Towards the end of 1658, at the invitation of the 'messieurs de Port-Royal,' Pascal travelled down from Paris to Port-Royal des Champs to give a lecture on his vast project. Etienne Perier writes: 'The messieurs did not want him to write down what he had in mind, but to deliver it viva voce. In very few words he developed the plan of the entire work; he presented to them what he had to do with the subject and the material; he gave them an abridgment of the reasons and the principles, and he explained to them the order and the plan of the things which he wanted to treat. And these persons, who were as capable as one can possibly be to judge of these sorts of things, avowed that they had never heard anything so beautiful, so powerful,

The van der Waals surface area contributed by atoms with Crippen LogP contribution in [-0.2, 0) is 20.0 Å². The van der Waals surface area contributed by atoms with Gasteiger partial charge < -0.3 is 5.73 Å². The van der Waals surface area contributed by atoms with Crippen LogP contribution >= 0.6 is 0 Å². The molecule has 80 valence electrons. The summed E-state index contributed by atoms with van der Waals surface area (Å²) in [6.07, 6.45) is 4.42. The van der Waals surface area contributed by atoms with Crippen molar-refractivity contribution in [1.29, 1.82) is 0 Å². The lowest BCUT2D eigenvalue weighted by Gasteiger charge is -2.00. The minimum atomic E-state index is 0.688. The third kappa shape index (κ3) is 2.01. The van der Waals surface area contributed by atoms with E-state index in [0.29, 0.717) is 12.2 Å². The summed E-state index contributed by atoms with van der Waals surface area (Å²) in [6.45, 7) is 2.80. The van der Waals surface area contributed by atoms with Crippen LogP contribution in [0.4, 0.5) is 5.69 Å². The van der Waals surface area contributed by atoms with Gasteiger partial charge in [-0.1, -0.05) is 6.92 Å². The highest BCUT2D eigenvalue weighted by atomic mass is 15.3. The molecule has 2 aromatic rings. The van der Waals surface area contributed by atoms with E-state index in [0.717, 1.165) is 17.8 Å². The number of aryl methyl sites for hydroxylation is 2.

SO moving, or so convincing.' The scholars of Port-Royal were well known and admired for their acuity and discipline; by the time of their meeting with Pascal he must have had the entire structure of the Apology worked out in his mind, and certain important parts already written. This mode of composition - working out a subject entirely in the mind and then setting it down on paper at break-neck speed - can be traced throughout all of Pascal's works - scientific, mathematical, and philosophical. Luckily, another Jansenist, Filleau de la Chaise, was also present at the meeting, and left an eye-witness account. He included this account, written under the pseudonym Debois de la Cour, in 1672 under the title 'Discourse on the Pensees of Monsieur Pascal in which one tries to show what was his plan ... ' Filleau de la Chaise included in his 'Discourse' two short treatises by Pascal: 'Discourse on the Proofs of the Books of Moses' and 'That there are demonstrations of another type, but as certain as those of geometry.' These two methods - treating the Scriptures like any other historical document, and ordering philosophical and theological ideas in order to achieve certain demonstrations - are the guiding principles of the Pensees. Moreover, there are a few notes in Pascal's own hand entitled 'A.P.R. Pour demain' - 'To Port-Royal, for tomorrow.'